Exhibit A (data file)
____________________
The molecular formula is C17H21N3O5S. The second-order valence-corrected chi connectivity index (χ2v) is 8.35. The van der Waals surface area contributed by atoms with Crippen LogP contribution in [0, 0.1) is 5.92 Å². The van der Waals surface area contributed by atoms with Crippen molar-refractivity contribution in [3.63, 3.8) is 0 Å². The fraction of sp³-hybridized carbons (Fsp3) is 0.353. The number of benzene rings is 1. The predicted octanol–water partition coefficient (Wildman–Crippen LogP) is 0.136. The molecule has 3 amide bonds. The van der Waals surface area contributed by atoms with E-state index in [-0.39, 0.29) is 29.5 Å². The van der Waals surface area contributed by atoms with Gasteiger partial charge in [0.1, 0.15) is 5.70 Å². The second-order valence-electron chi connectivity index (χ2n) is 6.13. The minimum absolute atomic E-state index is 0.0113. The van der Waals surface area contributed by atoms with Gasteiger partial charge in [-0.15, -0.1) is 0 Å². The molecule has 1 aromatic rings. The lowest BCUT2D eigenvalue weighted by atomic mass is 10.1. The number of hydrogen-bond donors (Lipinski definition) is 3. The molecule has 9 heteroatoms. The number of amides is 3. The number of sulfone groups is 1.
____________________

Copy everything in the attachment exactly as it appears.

The molecular formula is C17H21N3O5S. The second-order valence-corrected chi connectivity index (χ2v) is 8.35. The van der Waals surface area contributed by atoms with Crippen LogP contribution in [0, 0.1) is 5.92 Å². The van der Waals surface area contributed by atoms with Crippen molar-refractivity contribution in [3.63, 3.8) is 0 Å². The fraction of sp³-hybridized carbons (Fsp3) is 0.353. The number of benzene rings is 1. The predicted octanol–water partition coefficient (Wildman–Crippen LogP) is 0.136. The molecule has 3 amide bonds. The van der Waals surface area contributed by atoms with E-state index in [-0.39, 0.29) is 29.5 Å². The van der Waals surface area contributed by atoms with Gasteiger partial charge in [0.1, 0.15) is 5.70 Å². The second-order valence-electron chi connectivity index (χ2n) is 6.13. The minimum absolute atomic E-state index is 0.0113. The van der Waals surface area contributed by atoms with Gasteiger partial charge in [-0.15, -0.1) is 0 Å². The molecule has 1 aromatic rings. The lowest BCUT2D eigenvalue weighted by atomic mass is 10.1. The number of hydrogen-bond donors (Lipinski definition) is 3. The molecule has 9 heteroatoms. The number of amides is 3. The number of sulfone groups is 1.